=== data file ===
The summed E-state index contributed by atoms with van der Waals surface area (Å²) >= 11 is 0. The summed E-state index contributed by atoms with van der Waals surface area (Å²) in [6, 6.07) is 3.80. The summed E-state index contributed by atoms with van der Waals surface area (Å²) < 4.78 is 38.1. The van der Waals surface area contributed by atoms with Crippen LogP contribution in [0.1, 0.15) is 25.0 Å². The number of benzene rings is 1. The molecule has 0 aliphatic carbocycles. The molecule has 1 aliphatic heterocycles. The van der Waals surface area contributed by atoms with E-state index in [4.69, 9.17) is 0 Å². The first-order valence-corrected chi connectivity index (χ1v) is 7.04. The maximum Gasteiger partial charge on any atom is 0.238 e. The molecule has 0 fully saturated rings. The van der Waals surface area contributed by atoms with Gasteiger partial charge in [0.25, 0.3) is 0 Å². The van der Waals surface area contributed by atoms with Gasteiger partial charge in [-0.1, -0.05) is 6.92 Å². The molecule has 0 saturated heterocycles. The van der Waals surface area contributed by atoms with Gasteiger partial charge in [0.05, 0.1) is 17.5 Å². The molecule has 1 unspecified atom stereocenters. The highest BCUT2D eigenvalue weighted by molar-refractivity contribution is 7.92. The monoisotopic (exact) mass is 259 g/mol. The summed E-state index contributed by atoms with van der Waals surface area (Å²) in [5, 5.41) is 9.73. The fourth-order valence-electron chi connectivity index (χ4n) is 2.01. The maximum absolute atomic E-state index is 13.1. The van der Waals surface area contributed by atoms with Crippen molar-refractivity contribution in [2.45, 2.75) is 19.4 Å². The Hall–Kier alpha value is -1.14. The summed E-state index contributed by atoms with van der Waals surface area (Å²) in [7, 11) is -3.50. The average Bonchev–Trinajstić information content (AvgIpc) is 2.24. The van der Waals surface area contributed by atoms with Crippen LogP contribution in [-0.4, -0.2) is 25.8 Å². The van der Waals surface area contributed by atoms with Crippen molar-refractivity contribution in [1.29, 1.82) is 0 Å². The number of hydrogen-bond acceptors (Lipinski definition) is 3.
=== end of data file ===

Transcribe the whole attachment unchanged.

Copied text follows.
The summed E-state index contributed by atoms with van der Waals surface area (Å²) >= 11 is 0. The summed E-state index contributed by atoms with van der Waals surface area (Å²) in [6, 6.07) is 3.80. The summed E-state index contributed by atoms with van der Waals surface area (Å²) < 4.78 is 38.1. The van der Waals surface area contributed by atoms with Crippen LogP contribution in [0.1, 0.15) is 25.0 Å². The number of benzene rings is 1. The molecule has 0 aliphatic carbocycles. The molecule has 1 aliphatic heterocycles. The van der Waals surface area contributed by atoms with E-state index in [4.69, 9.17) is 0 Å². The first-order valence-corrected chi connectivity index (χ1v) is 7.04. The maximum Gasteiger partial charge on any atom is 0.238 e. The molecule has 0 fully saturated rings. The van der Waals surface area contributed by atoms with Gasteiger partial charge in [0.25, 0.3) is 0 Å². The van der Waals surface area contributed by atoms with Gasteiger partial charge in [-0.1, -0.05) is 6.92 Å². The molecule has 0 saturated heterocycles. The van der Waals surface area contributed by atoms with Gasteiger partial charge in [0.05, 0.1) is 17.5 Å². The molecule has 1 unspecified atom stereocenters. The highest BCUT2D eigenvalue weighted by molar-refractivity contribution is 7.92. The monoisotopic (exact) mass is 259 g/mol. The summed E-state index contributed by atoms with van der Waals surface area (Å²) in [5, 5.41) is 9.73. The fourth-order valence-electron chi connectivity index (χ4n) is 2.01. The maximum absolute atomic E-state index is 13.1. The van der Waals surface area contributed by atoms with Crippen molar-refractivity contribution in [2.45, 2.75) is 19.4 Å². The Hall–Kier alpha value is -1.14. The summed E-state index contributed by atoms with van der Waals surface area (Å²) in [7, 11) is -3.50. The average Bonchev–Trinajstić information content (AvgIpc) is 2.24. The van der Waals surface area contributed by atoms with Crippen LogP contribution in [-0.4, -0.2) is 25.8 Å². The van der Waals surface area contributed by atoms with Crippen molar-refractivity contribution in [1.29, 1.82) is 0 Å². The number of hydrogen-bond acceptors (Lipinski definition) is 3.